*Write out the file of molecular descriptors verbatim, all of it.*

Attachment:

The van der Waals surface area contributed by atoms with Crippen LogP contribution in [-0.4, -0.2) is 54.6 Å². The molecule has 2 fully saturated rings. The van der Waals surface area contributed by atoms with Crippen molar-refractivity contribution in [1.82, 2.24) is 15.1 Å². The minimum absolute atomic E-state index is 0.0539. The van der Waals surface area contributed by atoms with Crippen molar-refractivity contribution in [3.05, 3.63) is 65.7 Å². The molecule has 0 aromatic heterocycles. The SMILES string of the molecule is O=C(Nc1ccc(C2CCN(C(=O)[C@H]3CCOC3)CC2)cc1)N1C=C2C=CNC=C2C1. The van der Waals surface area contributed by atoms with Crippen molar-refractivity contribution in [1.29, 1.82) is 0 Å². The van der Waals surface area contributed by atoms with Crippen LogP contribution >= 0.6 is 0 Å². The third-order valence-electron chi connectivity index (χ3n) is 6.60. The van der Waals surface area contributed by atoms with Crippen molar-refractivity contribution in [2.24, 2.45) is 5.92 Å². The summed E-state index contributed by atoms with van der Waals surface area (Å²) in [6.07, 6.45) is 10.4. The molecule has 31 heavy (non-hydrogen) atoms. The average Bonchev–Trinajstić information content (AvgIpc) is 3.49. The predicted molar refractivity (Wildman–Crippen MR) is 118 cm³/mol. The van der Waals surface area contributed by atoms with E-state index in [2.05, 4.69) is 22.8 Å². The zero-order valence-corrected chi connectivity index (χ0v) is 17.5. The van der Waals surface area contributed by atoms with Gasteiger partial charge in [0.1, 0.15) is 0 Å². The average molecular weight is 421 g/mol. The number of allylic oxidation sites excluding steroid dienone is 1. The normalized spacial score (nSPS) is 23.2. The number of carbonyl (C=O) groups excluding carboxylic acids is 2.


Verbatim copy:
The van der Waals surface area contributed by atoms with Crippen LogP contribution in [-0.4, -0.2) is 54.6 Å². The molecule has 2 fully saturated rings. The van der Waals surface area contributed by atoms with Crippen molar-refractivity contribution in [1.82, 2.24) is 15.1 Å². The minimum absolute atomic E-state index is 0.0539. The van der Waals surface area contributed by atoms with Crippen molar-refractivity contribution in [3.05, 3.63) is 65.7 Å². The molecule has 0 aromatic heterocycles. The SMILES string of the molecule is O=C(Nc1ccc(C2CCN(C(=O)[C@H]3CCOC3)CC2)cc1)N1C=C2C=CNC=C2C1. The van der Waals surface area contributed by atoms with Crippen molar-refractivity contribution in [1.29, 1.82) is 0 Å². The van der Waals surface area contributed by atoms with Crippen LogP contribution >= 0.6 is 0 Å². The third-order valence-electron chi connectivity index (χ3n) is 6.60. The van der Waals surface area contributed by atoms with Crippen molar-refractivity contribution in [2.24, 2.45) is 5.92 Å². The summed E-state index contributed by atoms with van der Waals surface area (Å²) in [6.07, 6.45) is 10.4. The molecule has 31 heavy (non-hydrogen) atoms. The average Bonchev–Trinajstić information content (AvgIpc) is 3.49. The predicted molar refractivity (Wildman–Crippen MR) is 118 cm³/mol. The van der Waals surface area contributed by atoms with E-state index in [2.05, 4.69) is 22.8 Å². The zero-order valence-corrected chi connectivity index (χ0v) is 17.5. The van der Waals surface area contributed by atoms with Gasteiger partial charge in [0.1, 0.15) is 0 Å². The average molecular weight is 421 g/mol. The number of allylic oxidation sites excluding steroid dienone is 1. The normalized spacial score (nSPS) is 23.2. The number of carbonyl (C=O) groups excluding carboxylic acids is 2.